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DBT support yields Alzheimer’s early diagnosis method

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Rapid Fire

Scientists at NBRC identified biomarker for early detection of Alzheimer’s disease

Reduced glutathione found in patients suffering from disease

Scientists highlighted need for effective neuropsychological screening tool for dementia

They suggested appropriate application to be developed in India

 

Alzheimer’s disease (AD) a serious and escalating health concern around the globe is estimated to be affecting the lives of 5 million people around the globe by 2020 and 14 million people by 2050.

Sadly, until now there is no reliable technique for early diagnosis of this disease that robs many senior citizens of their peaceful retirement years. Research by the National Brain Research Centre (NBRC) in collaboration with All India Institute of Medical Sciences (AIIMS), funded by the Department of Biotechnology now offers some hope.

Dr Prabhat Mandal and his team at NBRC have identified a biomarker that may serve as a clue to early detection of AD. Their research work published in the US based journal Biological Psychiatry shows that regular quantification of glutathione (GSH) in the brain can help detect a potential AD patient much before the onset of the disease using a non-invasive technique called Magnetic Resonance Spectroscopy (MRS).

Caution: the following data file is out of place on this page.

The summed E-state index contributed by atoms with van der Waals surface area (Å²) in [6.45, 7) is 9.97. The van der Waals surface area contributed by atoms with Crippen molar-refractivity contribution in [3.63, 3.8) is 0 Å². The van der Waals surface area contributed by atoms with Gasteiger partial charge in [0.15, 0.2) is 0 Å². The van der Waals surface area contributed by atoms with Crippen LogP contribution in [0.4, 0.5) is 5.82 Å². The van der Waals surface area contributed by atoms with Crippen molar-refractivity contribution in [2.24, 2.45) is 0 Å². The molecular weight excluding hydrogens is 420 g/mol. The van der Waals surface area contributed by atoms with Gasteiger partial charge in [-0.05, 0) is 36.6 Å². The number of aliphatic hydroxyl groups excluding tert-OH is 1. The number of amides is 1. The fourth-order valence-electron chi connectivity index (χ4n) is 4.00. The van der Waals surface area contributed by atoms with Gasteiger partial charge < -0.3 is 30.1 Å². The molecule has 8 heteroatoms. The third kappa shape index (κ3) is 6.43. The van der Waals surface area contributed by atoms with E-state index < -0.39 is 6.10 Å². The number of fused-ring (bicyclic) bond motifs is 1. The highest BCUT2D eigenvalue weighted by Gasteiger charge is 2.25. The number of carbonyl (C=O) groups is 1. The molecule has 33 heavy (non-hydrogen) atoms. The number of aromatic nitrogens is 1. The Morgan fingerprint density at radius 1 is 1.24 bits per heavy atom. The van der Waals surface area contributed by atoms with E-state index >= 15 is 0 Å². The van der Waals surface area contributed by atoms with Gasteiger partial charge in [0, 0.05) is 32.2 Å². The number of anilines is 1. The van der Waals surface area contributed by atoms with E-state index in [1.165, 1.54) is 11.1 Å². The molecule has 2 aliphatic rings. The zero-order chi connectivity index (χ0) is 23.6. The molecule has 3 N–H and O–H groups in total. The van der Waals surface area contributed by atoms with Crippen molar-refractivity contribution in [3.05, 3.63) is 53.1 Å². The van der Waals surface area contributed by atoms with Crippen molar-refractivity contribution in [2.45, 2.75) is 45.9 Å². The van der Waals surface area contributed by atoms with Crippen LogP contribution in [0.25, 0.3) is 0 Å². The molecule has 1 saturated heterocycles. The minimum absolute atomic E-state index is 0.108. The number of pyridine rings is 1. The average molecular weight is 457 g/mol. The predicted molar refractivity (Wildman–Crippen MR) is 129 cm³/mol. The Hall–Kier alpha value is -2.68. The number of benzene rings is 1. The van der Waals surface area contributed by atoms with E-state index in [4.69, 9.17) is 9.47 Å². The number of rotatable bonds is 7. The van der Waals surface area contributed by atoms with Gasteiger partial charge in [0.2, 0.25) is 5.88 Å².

The study conducted in collaboration with Dr Manjari Tripathi, MD, DM from Department of neurology, AIIMS showed that those suffering from the disease have reduced GSH as compared to the healthy individuals. GSH is a major endogenous enzyme-catalyzed antioxidant in the brain that plays a key role in detoxification of free radicals, which if left unsequestered can lead to oxidative stress (OS) and consequent oxidative damage in the brain.

GSH regulates signaling and metabolic pathways of a variety of regulatory, structural and metabolic proteins. Due to such multifarious functions, there are considerable chances for changes in GSH levels to lead to AD.

 

The team used MRS to quantify GSH level in specific brain regions that have been shown to be affected by AD. They recruited AD patients and those with Mild cognitive impairment (MCI), the precursor to AD, as well as age-matched healthy old individuals. A total of 40 Alzheimer’s patient, 41 patients suffering from MCI and 49 healthy individuals—participated in the study. While the healthy individuals were recruited through advertisements, the patients were referred by Dr. Tripathi. GSH estimation through MRS in hippocampi, a region of the brain, of the study recruits yielded 100% specificity and sensitivity for distinguishing AD and healthy controls.

At present diagnosis of AD is dependent on clinical evaluation, and is thus often possible only after severe clinical and behavioral symptoms have set in. At such late stages, management and control of the disease becomes difficult and most current therapies are ineffectual.

Further, the clinical diagnosis of dementia is imprecise, especially at early stages. As such, it is critical to develop reliable technologies that are able to diagnose the disease at early stages – before the debilitating AD symptoms have set in. This would aid in arresting the disease and increasing the quality of life of the person suffering from the disorder.

Another article published in the Journal of Alzheimer’s disease by the same team indicated that neuropsychological screening tool for dementia in elderly person in rural and semi-urban population will be immensely helpful in promoting inclusive health care. The article highlighted the need for effective screening tool and appropriate application to be developed in India.